StopWaste at School

Subscribe

Enter your email address to be notified of new content:

SLWRP Calendar

No events found

Login

Downloadable Recycling Bin Labels


Clearly labeled bins are an important part of a school recycling system. The downloadable bin label posters in the table below can be used in a variety of settings including classrooms, cafeterias and common areas of campus. Printed posters should be laminated and affixed directly on bins or on the wall at eye level above the bin itself.

The labels below are provided in a variety of sizes and formats. JPG files are ideal for sharing electronically, embedding in websites, or adding as images to documents and newsletters. PDF files can be downloaded and printed "as is" for use in your school. PSD Photoshop files are provided if you would like to customize your posters by adding your school name or changing the images to better reflect the items found on your campus.

The images shown on the posters are broadly representative of school items that should be recycled, composted, or sent to landfill in Alameda County. However, please double check with your waste hauler to make sure the poster is accurate for your school (placement of juice boxes and milk cartons, for example, vary widely based on local markets.)

Thanks to the San Francisco Department of the Environment, Chantal Currid in Alameda Unified School District, and students at Alameda High- all of whom made important contributions to developing color coded labels reflecting the items commonly found on school campuses.


JPG Image PDF File Photoshop Description

Mixed Recycling

 

8.5 x 11

11 x 17

 

8.5 x 11

11 x 17

 

8.5 x 11

11 x 17

 

Mixed recycling signs should be used for bins that include paper, bottles, cans, and other mixed recyclable materials.

Compost

 

8.5 x 11

8 x 12

11 x 17

 

8.5 x 11

8 x 12

11 x 17

 

8.5 x 11

8 x 12

11 x 17

 

For campuses that divert mixed food scraps and food soiled paper to commercial compost systems.

Landfill

 

8.5 x 11

8 x 12

11 x 17

 

8.5 x 11

8 x 12

11 x 17

 

8.5 x 11

8 x 12

11 x 17

 

The term "Landfill" reminds students where these materials end up.

Graphics show items commonly found at schools that are difficult to recycle.

Tray Stacking

 

8.5 x 11

 

8.5 x 11

 

8.5 x 11

 

Tray stacking can reduce lunch-time waste volume by 40%. 

As schools transition to recyclable or compostable trays, even greater diversion can be achieved.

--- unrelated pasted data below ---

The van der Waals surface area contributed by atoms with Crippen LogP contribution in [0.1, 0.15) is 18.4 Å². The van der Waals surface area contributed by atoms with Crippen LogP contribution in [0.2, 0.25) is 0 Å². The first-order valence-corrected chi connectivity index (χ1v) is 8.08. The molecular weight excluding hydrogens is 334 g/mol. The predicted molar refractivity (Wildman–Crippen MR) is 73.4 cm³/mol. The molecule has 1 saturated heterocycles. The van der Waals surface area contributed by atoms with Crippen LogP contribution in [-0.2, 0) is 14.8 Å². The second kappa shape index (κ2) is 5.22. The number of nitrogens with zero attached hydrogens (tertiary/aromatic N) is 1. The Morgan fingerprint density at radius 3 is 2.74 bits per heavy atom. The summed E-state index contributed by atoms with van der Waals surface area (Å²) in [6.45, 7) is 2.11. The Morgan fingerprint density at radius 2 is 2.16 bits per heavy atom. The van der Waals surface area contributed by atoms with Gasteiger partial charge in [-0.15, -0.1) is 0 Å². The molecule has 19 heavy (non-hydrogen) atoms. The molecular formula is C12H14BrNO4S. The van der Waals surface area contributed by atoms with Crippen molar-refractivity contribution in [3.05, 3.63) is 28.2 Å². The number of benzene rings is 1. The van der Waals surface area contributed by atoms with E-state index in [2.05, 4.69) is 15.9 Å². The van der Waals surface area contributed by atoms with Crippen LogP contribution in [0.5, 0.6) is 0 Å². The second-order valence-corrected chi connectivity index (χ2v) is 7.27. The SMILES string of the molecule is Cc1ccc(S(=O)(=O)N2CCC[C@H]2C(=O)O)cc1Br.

Tray Stacking

 

8.5 x 11

 

8.5 x 11

 

8.5 x 11

 

An alternate version of the tray stacking poster shows a different tray style

Bottles & Cans

 

8.5 x 11

8 x 12

 

8.5 x 11

8 x 12

 

8.5 x 11

8 x 12

 

Bottles & Cans signs should be used for bins used to collect bottles and cans destined for cash redemption programs.

(CRV stands for "California Redemption Value")

Non-CRV Recycling

 

8.5 x 11

8 x 12

 

8.5 x 11

8 x 12

 

8.5 x 11

8 x 12

 

Schools that askstudents to put bottles and cans in a dedicated place, will also want to use these signs to collect other recyclable materials such as paper and cardboard in their own bins.

Liquids


 

8.5 x 11

8 x 12

 

8.5 x 11

8 x 12

 

8.5 x 11

8 x 12

 

To reduce the amount of weight, spills, and smell associated with left over milk, juice and other drinks, add a "Liquids" bucket to the cafeteria or bottles and cans program.

5 gallon buckets are ideal for this purpose and can be emptied in custodial closet sinks.

Lunch Compost


 

8 x 12

 

8 x 12

 

8 x 12

 

Similar to the general "Compost" label above, this sign is formatted to match other lunch time labels while highlighting items commonly found in the cafeteria.

Lunch Recycling

 

8 x 12

 

8 x 12

 

8 x 12

 

This lable shows easily recyclable items that are frequently discarded in cafeterias.

Lunch Landfill


 

8 x 12

 

8 x 12

 

8 x 12

 

These items, often found in school cafeterias are not readily recyclable or compostable

Paper Towels (Restroom)


 

8.5 x 11

8 x 12

 

8.5 x 11

8 x 12

 

8.5 x 11

8 x 12

 

Schools with robust waste diversion programs may consider diverting bathroom paper towels to composting.

 

Additional downloadable/editable signs are available from the Green Schools Initiative's partnership with Berkeley Unified School District:·http://greenschools.net/article.php?id=499